When you get a new computer (Mac, in this case), you might want to check how well it can perform. By running a benchmark, you’re actually finding out your machine’s scores regarding various performance-related tasks, and then you can compare your results with others.
There are several benchmarking tools available, but the two most commonly used are Geekbench and Cinebench. While Geekbench provides you with an idea of how well your machine’s processing is, Cinebench takes it one step further and also benchmarks the graphics processing capabilities. Although these work on Windows too (and Windows users, keep reading, the process is still the same!), we thought it would be a good idea to benchmark your Mac OS X machine. And yes, by “Mac OS X machine”, we mean real Macs and Hackintoshes as well. In case you missed our Hackintoshing guides, here are the two most essential links you might consider visiting:
Basics of building a Hackintosh
Installing Mac OS X Lion on your Hackintosh
In short, these benchmark tests are not specifically for Macs, they can also be run on Hackintoshes. And that’s even better, because this is how you will be able to see how well your hackintosh stands up against the big guns (real Macs), so Hackintosh users must try this. This is how you can check if the ~$1200 hackintosh you recently built is as powerful as (if not more powerful than) a $2500 Mac Pro!
The first benchmarking utility is called Geekbench. It mainly focuses on benchmarking your computer’s performance (processor and memory). Go to the Geekbench download page and download it. There’s just one problem, you’ll have to purchase it for 64-bit benchmarks (but anyway, the 32-bit version works just fine). When downloaded, you need to make sure no extra apps are running (have a look at the menu bar and quit any background apps). Now you’re ready to run the benchmark test. The Geekbench main window will display some system specs, which will also be included in the final results. Once you’re ready, press the ‘Run Benchmarks” button. Be patient, since this might take a while. Once the benchmarking process completes, you’ll see a rundown of all the details, and your Geekbench score as well.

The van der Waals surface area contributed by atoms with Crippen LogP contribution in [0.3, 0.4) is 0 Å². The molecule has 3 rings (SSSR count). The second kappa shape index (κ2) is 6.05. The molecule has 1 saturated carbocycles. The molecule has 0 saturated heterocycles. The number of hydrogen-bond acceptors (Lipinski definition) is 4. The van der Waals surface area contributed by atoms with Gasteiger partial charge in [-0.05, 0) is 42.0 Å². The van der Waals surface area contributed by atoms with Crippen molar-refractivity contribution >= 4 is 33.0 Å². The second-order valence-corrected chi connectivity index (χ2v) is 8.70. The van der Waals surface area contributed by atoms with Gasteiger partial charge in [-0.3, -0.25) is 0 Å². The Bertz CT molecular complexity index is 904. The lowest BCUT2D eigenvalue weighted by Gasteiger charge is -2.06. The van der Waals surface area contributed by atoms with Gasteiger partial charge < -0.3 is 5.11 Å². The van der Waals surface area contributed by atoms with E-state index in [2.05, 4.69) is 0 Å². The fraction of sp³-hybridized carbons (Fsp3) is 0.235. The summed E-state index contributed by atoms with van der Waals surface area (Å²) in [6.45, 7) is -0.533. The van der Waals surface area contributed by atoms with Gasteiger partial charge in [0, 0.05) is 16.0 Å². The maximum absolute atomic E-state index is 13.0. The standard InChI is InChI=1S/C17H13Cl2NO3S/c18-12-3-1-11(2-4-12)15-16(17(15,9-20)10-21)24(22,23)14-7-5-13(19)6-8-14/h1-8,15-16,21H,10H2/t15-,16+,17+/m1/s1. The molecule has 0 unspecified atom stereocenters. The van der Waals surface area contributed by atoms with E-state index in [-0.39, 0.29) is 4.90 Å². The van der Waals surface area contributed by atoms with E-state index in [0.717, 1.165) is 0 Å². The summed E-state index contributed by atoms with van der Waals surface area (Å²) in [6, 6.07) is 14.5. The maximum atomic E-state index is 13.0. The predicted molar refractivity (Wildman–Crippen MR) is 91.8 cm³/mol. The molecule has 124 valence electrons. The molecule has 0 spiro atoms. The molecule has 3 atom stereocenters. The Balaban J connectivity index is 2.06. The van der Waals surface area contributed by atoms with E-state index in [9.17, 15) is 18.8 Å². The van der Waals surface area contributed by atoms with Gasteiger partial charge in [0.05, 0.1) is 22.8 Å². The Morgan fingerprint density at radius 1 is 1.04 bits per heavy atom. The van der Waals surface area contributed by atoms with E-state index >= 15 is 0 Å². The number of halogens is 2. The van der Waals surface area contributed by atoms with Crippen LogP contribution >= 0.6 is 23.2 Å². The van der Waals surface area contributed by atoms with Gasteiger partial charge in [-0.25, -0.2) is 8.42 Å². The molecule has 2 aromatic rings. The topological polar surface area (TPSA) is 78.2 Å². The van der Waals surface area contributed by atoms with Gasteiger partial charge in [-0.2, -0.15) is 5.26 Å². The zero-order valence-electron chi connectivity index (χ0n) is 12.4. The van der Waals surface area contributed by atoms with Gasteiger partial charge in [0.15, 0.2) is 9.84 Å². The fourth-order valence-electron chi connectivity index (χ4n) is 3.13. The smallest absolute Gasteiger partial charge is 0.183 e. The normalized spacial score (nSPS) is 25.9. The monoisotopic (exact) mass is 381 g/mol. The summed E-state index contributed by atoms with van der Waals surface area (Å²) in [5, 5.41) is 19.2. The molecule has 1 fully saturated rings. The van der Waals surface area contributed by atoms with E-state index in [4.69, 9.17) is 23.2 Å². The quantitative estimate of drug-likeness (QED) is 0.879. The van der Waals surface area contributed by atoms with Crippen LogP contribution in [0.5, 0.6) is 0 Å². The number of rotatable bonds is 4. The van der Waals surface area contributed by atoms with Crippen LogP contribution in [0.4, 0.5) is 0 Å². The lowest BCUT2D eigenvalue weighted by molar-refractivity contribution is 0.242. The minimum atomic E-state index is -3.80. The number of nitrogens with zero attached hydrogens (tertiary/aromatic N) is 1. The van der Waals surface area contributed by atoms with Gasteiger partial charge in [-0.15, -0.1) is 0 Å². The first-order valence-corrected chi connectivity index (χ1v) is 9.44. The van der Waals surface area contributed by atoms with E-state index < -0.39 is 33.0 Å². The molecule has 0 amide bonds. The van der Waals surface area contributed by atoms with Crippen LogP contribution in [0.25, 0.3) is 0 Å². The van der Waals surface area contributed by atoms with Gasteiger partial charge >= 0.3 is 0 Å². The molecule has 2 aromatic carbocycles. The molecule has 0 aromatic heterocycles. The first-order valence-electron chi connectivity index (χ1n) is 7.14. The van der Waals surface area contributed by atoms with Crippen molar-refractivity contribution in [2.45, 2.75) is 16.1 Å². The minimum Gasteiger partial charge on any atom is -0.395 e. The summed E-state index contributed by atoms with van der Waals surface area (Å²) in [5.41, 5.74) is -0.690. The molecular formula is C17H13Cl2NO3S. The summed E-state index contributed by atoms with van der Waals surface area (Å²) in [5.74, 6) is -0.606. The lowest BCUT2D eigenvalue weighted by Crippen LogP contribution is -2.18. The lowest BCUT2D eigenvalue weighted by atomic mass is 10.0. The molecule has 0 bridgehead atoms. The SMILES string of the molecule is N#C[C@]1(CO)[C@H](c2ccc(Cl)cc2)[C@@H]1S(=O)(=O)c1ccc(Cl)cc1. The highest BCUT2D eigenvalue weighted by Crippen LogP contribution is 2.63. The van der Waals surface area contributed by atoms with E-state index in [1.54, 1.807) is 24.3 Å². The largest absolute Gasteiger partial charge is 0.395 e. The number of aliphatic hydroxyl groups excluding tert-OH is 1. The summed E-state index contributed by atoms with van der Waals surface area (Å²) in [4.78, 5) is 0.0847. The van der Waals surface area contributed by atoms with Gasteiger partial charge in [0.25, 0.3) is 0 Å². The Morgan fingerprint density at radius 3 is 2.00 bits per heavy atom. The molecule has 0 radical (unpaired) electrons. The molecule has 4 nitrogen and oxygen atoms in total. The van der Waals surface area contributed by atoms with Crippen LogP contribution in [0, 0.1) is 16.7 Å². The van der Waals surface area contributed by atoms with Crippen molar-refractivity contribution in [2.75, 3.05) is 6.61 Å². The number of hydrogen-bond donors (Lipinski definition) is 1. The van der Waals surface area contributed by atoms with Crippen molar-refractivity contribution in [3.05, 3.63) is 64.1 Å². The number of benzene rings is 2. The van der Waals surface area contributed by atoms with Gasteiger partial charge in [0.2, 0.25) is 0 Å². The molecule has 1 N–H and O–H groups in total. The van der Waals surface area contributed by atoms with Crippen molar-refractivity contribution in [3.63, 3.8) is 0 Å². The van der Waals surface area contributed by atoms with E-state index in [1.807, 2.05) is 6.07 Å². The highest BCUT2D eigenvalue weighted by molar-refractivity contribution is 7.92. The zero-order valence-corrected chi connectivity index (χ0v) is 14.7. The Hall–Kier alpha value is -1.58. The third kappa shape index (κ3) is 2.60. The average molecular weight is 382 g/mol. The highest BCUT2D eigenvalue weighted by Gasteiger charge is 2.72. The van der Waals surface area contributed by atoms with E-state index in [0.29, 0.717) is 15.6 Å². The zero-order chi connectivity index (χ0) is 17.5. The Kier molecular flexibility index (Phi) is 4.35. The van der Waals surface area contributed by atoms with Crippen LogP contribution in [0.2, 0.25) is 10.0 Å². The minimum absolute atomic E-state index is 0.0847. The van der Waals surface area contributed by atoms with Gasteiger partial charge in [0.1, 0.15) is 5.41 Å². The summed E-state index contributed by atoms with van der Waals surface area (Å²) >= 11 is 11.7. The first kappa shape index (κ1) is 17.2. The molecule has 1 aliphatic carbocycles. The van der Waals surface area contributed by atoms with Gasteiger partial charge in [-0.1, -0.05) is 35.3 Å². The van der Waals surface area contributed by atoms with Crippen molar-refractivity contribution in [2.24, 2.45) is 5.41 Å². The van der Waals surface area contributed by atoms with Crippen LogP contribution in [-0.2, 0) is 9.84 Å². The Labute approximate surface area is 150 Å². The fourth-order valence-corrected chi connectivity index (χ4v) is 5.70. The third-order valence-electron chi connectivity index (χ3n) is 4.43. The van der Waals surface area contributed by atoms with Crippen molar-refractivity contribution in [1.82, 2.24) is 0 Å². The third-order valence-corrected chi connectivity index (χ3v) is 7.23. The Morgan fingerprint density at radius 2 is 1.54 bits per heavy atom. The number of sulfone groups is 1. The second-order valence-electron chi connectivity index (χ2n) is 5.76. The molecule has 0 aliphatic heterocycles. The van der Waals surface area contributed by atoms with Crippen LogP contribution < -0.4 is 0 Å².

Now it’s time to compare this score with others (having similar results), so you can get an idea of your computer’s ranking. Click the ‘Upload’ button on the Geekbench window, and your default browser will open and take you to a webpage.
As an example, let’s have a look at these Geekbench scores.
Yes, these are the scores of a hackintosh, but it doesn’t really matter.
In the next step, we will try to compare our scores head-to-head with another machine. For that, we have to set our results as a baseline, so click ‘Set as Baseline Result’.
Then click ‘Similar Systems Chart’ to display a graph with various computers of similar specs. You can also choose to compare with the top scores as well.
Now you’ll be presented with a ‘performance chart’. This is a graph which shows the results of all the computers (shown as dots, or ‘points’) that resemble the specs of your computer. The x-axis on this graph shows the processor speed, and the y-axis denotes the Geekbench score. Your score on this graph is denoted by a red point, and the blue points are others’ results. So, the farther away the point is, the higher would be the processor speed, and same is the case for the Geekbench score. You might see some points having high Geekbench score but low processor speed, and vice versa. This is because processor speed is not the only determining factor for Geekbench scores, the number of cores and threads also matters, alongside the amount of RAM installed and several other factors.